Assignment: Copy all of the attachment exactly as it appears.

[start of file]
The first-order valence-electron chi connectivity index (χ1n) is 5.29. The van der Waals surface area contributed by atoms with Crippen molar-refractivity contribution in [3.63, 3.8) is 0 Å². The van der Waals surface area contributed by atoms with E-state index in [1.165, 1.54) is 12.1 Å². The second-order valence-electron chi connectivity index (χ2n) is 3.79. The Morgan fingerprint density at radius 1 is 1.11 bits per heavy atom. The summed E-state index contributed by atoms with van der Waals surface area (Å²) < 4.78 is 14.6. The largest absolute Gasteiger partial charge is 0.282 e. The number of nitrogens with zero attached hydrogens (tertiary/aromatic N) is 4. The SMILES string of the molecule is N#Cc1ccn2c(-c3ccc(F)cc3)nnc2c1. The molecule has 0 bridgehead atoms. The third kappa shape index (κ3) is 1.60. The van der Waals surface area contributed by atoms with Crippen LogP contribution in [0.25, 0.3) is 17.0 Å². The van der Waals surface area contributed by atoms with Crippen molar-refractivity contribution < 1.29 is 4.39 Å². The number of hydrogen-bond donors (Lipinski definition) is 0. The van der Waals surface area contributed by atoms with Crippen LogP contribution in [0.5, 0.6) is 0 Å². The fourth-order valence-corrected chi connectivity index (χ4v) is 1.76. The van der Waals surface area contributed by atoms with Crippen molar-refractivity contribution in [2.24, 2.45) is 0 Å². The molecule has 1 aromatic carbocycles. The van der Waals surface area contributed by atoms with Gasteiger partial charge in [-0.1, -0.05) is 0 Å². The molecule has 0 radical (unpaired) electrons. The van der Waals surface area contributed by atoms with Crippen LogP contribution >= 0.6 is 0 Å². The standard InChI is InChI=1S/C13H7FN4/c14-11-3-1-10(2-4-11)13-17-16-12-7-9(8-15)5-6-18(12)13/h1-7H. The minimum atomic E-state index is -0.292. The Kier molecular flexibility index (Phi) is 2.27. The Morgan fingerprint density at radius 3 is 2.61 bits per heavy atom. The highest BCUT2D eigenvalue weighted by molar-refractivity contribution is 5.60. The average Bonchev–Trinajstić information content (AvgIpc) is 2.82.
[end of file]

The first-order valence-electron chi connectivity index (χ1n) is 5.29. The van der Waals surface area contributed by atoms with Crippen molar-refractivity contribution in [3.63, 3.8) is 0 Å². The van der Waals surface area contributed by atoms with E-state index in [1.165, 1.54) is 12.1 Å². The second-order valence-electron chi connectivity index (χ2n) is 3.79. The Morgan fingerprint density at radius 1 is 1.11 bits per heavy atom. The summed E-state index contributed by atoms with van der Waals surface area (Å²) < 4.78 is 14.6. The largest absolute Gasteiger partial charge is 0.282 e. The number of nitrogens with zero attached hydrogens (tertiary/aromatic N) is 4. The SMILES string of the molecule is N#Cc1ccn2c(-c3ccc(F)cc3)nnc2c1. The molecule has 0 bridgehead atoms. The third kappa shape index (κ3) is 1.60. The van der Waals surface area contributed by atoms with Crippen LogP contribution in [0.25, 0.3) is 17.0 Å². The van der Waals surface area contributed by atoms with Crippen molar-refractivity contribution < 1.29 is 4.39 Å². The number of hydrogen-bond donors (Lipinski definition) is 0. The van der Waals surface area contributed by atoms with Crippen LogP contribution in [0.5, 0.6) is 0 Å². The fourth-order valence-corrected chi connectivity index (χ4v) is 1.76. The van der Waals surface area contributed by atoms with Crippen molar-refractivity contribution in [2.24, 2.45) is 0 Å². The molecule has 1 aromatic carbocycles. The van der Waals surface area contributed by atoms with Gasteiger partial charge in [-0.1, -0.05) is 0 Å². The molecule has 0 radical (unpaired) electrons. The van der Waals surface area contributed by atoms with Crippen LogP contribution >= 0.6 is 0 Å². The standard InChI is InChI=1S/C13H7FN4/c14-11-3-1-10(2-4-11)13-17-16-12-7-9(8-15)5-6-18(12)13/h1-7H. The minimum atomic E-state index is -0.292. The Kier molecular flexibility index (Phi) is 2.27. The Morgan fingerprint density at radius 3 is 2.61 bits per heavy atom. The highest BCUT2D eigenvalue weighted by molar-refractivity contribution is 5.60. The average Bonchev–Trinajstić information content (AvgIpc) is 2.82.